If your plan is unachievable due to lack of cooking/preparation time, unavailable food choices it will potentially become a stress which can be overall detrimental to your training and health. Focus on the meals that you have the easiest control over (i.e breakfasts, snacks) and the timing of your meals.

Poor Digestion

It is important to have a diet that is well tolerated by your digestive system. Creating a nutrition plan might mean some major changes to the types of foods that you currently eat. Make gradual changes and avoid foods that cause any digestive discomfort.

Untested Plan

Test your carb loading strategy before a long training run and find what works for you.

Creating a really good diet for running is going to take time and patience. It will reward you with results, though. Good luck with it!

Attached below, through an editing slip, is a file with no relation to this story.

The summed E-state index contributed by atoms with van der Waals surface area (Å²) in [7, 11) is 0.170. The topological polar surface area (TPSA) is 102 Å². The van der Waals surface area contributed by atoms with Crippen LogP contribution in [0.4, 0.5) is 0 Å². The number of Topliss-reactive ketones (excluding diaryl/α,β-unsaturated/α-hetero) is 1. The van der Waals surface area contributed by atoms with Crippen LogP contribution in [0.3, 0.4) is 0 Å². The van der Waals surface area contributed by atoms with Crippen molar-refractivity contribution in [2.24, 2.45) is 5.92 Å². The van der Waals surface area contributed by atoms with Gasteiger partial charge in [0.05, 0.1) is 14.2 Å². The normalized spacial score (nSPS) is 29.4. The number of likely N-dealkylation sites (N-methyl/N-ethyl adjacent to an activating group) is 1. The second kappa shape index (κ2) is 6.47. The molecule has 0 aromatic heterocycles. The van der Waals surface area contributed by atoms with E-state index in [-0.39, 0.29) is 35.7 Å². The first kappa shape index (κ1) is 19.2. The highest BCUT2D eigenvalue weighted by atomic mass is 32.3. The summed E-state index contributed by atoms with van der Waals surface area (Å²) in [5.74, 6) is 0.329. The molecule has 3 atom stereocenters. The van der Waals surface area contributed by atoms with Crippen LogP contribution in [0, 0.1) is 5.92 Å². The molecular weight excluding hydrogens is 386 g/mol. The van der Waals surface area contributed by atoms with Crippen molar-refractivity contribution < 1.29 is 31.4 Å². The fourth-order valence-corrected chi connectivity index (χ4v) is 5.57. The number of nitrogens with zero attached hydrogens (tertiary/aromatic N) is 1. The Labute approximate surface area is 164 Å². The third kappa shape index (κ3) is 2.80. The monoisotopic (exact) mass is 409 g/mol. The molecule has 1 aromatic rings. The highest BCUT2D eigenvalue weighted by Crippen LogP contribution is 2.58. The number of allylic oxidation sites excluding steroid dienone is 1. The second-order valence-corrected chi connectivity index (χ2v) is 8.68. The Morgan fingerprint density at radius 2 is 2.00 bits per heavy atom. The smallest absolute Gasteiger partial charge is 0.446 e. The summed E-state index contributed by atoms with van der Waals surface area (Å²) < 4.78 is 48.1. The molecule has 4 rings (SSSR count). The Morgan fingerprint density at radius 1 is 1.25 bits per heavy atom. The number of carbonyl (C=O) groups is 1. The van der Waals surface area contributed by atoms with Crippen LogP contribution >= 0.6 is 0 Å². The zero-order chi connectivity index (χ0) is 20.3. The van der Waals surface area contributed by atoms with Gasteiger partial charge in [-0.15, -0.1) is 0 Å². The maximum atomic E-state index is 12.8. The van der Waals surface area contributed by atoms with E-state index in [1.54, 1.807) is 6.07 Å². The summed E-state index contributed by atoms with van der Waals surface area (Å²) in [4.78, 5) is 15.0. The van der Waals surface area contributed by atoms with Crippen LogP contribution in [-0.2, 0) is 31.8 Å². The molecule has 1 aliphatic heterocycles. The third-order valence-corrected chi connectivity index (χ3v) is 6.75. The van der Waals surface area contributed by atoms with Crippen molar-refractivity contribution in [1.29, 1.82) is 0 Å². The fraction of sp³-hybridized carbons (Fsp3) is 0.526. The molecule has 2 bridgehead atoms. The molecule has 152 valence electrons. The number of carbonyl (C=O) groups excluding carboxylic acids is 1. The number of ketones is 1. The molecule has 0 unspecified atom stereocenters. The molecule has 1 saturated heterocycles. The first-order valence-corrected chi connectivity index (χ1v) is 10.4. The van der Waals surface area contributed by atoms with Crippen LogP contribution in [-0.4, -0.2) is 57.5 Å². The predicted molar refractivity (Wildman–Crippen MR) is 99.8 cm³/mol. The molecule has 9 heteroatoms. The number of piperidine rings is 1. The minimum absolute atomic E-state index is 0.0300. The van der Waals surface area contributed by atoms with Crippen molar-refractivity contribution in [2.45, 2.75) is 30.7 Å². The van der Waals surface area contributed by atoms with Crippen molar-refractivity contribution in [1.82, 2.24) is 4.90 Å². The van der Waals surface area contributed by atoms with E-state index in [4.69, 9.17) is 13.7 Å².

Don’t forget to download the recipes and meal plans.

For more from Diana, check out her website.
She also holds running camps in the New Forest (England, UK).



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Entry Fee
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Date Range

Global - Virtual


A virtual race which can be run at any time shown on the dates shown, on any type of terrain in any country.

Suitable for

For runners from beginners to experienced as you choose your own course and challenge based on the guidelines and options set by the virtual race organiser.

Endurance - Multi-activity


An ultra distance race including at least two of the following activities such as running, swimming, cycling, kayaking, skiing and climbing. It may also include different climatic conditions (eg ice, snow, humidity, cold water, mud or heat).

Suitable for